It's official: trash pickup outsourced

Newport Beach prides itself on providing a high quality of life, but the City Council defied the pleas of numerous residents by voting Tuesday to approve a contract to outsource one of its few remaining in-house public works services: trash pickup.

In a 4-3 vote, with Mayor Pro Tem Rush Hill and council members Nancy Gardner and Ed Selich voting no, the council agreed to have CR&R; Waste Services to take over as the city's residential trash hauler, effective next spring.

The majority of the council maintained that residents would see the same level of service after the switch to an automated hauling process with an outside company.

The city has been touting a savings of at least $15.8 million over seven years by outsourcing to CR&R; versus keeping trash hauling in-house.

Residents will still be able to leave their trash for pickup in their own disposable bags or boxes, but they will also be provided carts, available in three sizes, according to the contract. Distribution of the new carts will begin before CR&R;'s start date and old carts will be picked up.

"Basic bulky items" such as mattresses, chairs and water heaters will be collected as well under the contract, though the hauler may request that customers call beforehand.

In all, the city expects CR&R; will cost the city $19.8 million for the desired services over seven years, whereas Rainbow Environmental Services and Ware Disposal — the other two companies considered — would have cost $27.3 million and $26.8 million, respectively, according to the staff report.

Debate during the meeting focused more intently than in previous meetings on whether the city recycles enough.

The city already exceeds state-mandated waste diversion standards, staff said. But Rainbow promised a significant increase in the diversion beyond current levels, reaching 75% of waste diverted by 2020. CR&R; offered to implement an organics program to reach 65% diversion as an option, for an added cost of $925,000 per year, which staff rejected.

"We don't need it," said Mark Harmon, the city's director of general services, noting that recycling levels would already increase some under the new contract. "To pay that money now, and every year moving forward in this agreement, staff feels that that quite honestly would be wasteful."

Gardner noted that many other reasons exist for improving the amount of waste that is recycled.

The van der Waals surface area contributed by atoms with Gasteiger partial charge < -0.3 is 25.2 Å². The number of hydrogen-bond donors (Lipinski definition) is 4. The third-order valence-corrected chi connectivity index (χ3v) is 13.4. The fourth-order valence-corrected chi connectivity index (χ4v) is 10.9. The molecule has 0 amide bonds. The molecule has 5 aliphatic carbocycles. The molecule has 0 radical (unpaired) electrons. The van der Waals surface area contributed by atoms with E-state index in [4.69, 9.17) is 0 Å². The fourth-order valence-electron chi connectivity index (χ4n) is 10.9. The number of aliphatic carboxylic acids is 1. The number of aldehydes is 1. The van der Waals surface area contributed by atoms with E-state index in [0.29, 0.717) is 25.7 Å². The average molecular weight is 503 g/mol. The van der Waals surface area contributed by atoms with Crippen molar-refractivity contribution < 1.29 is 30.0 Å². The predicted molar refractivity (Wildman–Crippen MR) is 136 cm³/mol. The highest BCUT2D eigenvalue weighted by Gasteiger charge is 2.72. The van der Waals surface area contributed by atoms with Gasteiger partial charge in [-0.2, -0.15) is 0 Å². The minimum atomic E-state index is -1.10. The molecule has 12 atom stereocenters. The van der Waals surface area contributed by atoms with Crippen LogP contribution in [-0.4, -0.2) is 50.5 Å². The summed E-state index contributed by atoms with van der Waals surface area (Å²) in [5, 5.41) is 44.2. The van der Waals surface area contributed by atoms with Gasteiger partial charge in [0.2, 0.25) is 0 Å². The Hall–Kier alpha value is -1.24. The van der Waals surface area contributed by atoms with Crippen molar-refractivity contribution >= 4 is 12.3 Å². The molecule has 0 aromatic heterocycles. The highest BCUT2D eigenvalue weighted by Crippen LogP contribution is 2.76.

"It makes me uncomfortable when the only reason we're recycling is to meet a mandate," Gardner said.

Rainbow also pitched itself as dedicated to meeting the specific needs of Newport. A number of people offered sentimental testimony in support of Rainbow, including parents advocating better environmental protection, a veteran speaking to the good treatment he has received from the employee-owned company and Assemblyman Travis Allen pitching the company's quality of service.

Several council members expressed disdain for what they characterized as Rainbow's over-the-top eleventh-hour pitch.

"I half expected to see my 90-year-old father wheeled through the door to make the case here," Mayor Keith Curry said. "I haven't seen this many upright citizens since the cable TV franchise wars in the 1980s."


Other Contracts

Also that night, the council voted unanimously to approve a contract with Great Scott Tree Service for tree maintenance in the city. The contract had not been rebid since West Coast Arborists took over the service in 1993, staff said.

The 10-year contract will not exceed $1.3 million per year but is subject to an increase based on the annual consumer price index, which measures the prices paid by consumers for goods and services.

West Coast Arborist President Patrick Mahoney challenged the methodology used for choosing Great Scott.

Curry countered that a company should not be allowed to change its bid after seeing the bid from another company.

"This is a bid job based on responding to the RFP [request for proposal] when it goes out," he said. "Based on what was submitted, we have, on the basis of both cost and service, a selected and recommended firm, and that's going to be the principal that I hope that we use not only on trees, but also on trash and on all of the other services that we procure."

Such is the principal of the competitive process, Curry said. Companies should always make their best efforts first.

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